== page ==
Khin HS, Chen I, White C, et al. Availability and quality of anti-malarials among private sector outlets in Myanmar in 2012: results from a large, community-based, cross-sectional survey before a large-scale intervention. Malar J. 2015;14:269.
Khin, H. S., Chen, I., White, C., Sudhinaraset, M., McFarland, W., Littrell, M., Montagu, D., & Aung, T. (2015). Availability and quality of anti-malarials among private sector outlets in Myanmar in 2012: results from a large, community-based, cross-sectional survey before a large-scale intervention. Malaria Journal, 14, 269. https://doi.org/10.1186/s12936-015-0778-0
Khin HS, et al. Availability and Quality of Anti-malarials Among Private Sector Outlets in Myanmar in 2012: Results From a Large, Community-based, Cross-sectional Survey Before a Large-scale Intervention. Malar J. 2015 Jul 14;14:269. PubMed PMID: 26169498.
* Article titles in AMA citation format should be in sentence-case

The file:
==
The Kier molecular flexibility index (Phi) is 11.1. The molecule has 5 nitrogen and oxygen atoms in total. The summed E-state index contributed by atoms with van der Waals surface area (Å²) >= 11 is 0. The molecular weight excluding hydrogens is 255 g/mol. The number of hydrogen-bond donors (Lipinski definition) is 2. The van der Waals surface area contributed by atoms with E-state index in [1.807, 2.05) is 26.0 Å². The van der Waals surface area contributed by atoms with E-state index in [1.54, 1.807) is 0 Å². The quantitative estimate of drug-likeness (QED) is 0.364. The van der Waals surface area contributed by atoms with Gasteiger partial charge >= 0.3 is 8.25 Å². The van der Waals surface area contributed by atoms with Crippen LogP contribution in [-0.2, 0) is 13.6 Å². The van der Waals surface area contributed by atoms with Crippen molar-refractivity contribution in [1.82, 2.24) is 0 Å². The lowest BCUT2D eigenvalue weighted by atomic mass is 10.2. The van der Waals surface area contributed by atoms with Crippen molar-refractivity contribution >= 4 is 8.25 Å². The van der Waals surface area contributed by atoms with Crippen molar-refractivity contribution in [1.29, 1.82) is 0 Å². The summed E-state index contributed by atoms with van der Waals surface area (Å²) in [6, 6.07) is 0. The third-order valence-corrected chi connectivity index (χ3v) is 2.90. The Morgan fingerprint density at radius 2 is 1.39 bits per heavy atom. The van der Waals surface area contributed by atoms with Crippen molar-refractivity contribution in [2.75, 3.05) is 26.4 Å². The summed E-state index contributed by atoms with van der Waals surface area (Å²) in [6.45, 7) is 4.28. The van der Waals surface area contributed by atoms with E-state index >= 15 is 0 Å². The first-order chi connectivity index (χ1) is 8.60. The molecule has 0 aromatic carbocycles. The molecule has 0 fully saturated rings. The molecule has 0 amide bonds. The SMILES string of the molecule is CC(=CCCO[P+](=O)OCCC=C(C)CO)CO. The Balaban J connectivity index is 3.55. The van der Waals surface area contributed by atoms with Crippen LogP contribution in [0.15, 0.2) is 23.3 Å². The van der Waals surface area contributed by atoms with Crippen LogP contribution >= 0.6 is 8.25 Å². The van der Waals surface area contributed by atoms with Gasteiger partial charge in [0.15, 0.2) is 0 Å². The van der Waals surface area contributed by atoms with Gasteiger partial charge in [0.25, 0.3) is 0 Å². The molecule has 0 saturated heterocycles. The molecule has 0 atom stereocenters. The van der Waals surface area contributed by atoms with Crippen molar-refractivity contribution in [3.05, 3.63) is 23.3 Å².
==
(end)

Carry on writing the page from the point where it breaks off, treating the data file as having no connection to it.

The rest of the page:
TY - JOUR T1 - Availability and quality of anti-malarials among private sector outlets in Myanmar in 2012: results from a large, community-based, cross-sectional survey before a large-scale intervention. AU - Khin,Hnin Su Su, AU - Chen,Ingrid, AU - White,Chris, AU - Sudhinaraset,May, AU - McFarland,Willi, AU - Littrell,Megan, AU - Montagu,Dominic, AU - Aung,Tin, Y1 - 2015/07/14/ PY - 2015/01/12/received PY - 2015/06/30/accepted PY - 2015/7/15/entrez PY - 2015/7/15/pubmed PY - 2016/4/7/medline SP - 269 EP - 269 JF - Malaria journal JO - Malar J VL - 14 N2 - BACKGROUND: Global malaria control efforts are threatened by the spread and emergence of artemisinin-resistant Plasmodium falciparum parasites. In 2012, the widespread sale of partial courses of artemisinin-based monotherapy was suspected to take place in the highly accessed, weakly regulated private sector in Myanmar, posing potentially major threats to drug resistance. This study investigated the presence of artemisinin-based monotherapies in the Myanmar private sector, particularly as partial courses of therapy, to inform the targeting of future interventions to stop artemisinin resistance. METHODS: A large cross-sectional survey comprised of a screening questionnaire was conducted across 26 townships in Myanmar between March and May, 2012. For outlets that stocked anti-malarials at the time of survey, a stock audit was conducted, and for outlets that stocked anti-malarials within 3 months of the survey, a provider survey was conducted. RESULTS: A total of 3,658 outlets were screened, 83% were retailers (pharmacies, itinerant drug vendors and general retailers) and 17% were healthcare providers (private facilities and health workers). Of the 3,658 outlets screened, 1,359 outlets (32%) stocked at least one anti-malarial at the time of study. Oral artemisinin-based monotherapy comprised of 33% of self-reported anti-malarials dispensing volumes found. The vast majority of artemisinin-based monotherapy was sold by retailers, where 63% confirmed that they sold partial courses of therapy by cutting blister packets. Very few retailers (5%) had malaria rapid diagnostic tests available, and quality-assured artemisinin-based combination therapy was virtually nonexistent among retailers. CONCLUSION: Informal private pharmacies, itinerant drug vendors and general retailers should be targeted for interventions to improve malaria treatment practices in Myanmar, particularly those that threaten the emergence and spread of artemisinin resistance. SN - 1475-2875 UR - https://www.unboundmedicine.com/medline/citation/26169498/Availability_and_quality_of_anti_malarials_among_private_sector_outlets_in_Myanmar_in_2012:_results_from_a_large_community_based_cross_sectional_survey_before_a_large_scale_intervention_ L2 - https://malariajournal.biomedcentral.com/articles/10.1186/s12936-015-0778-0 DB - PRIME DP - Unbound Medicine ER -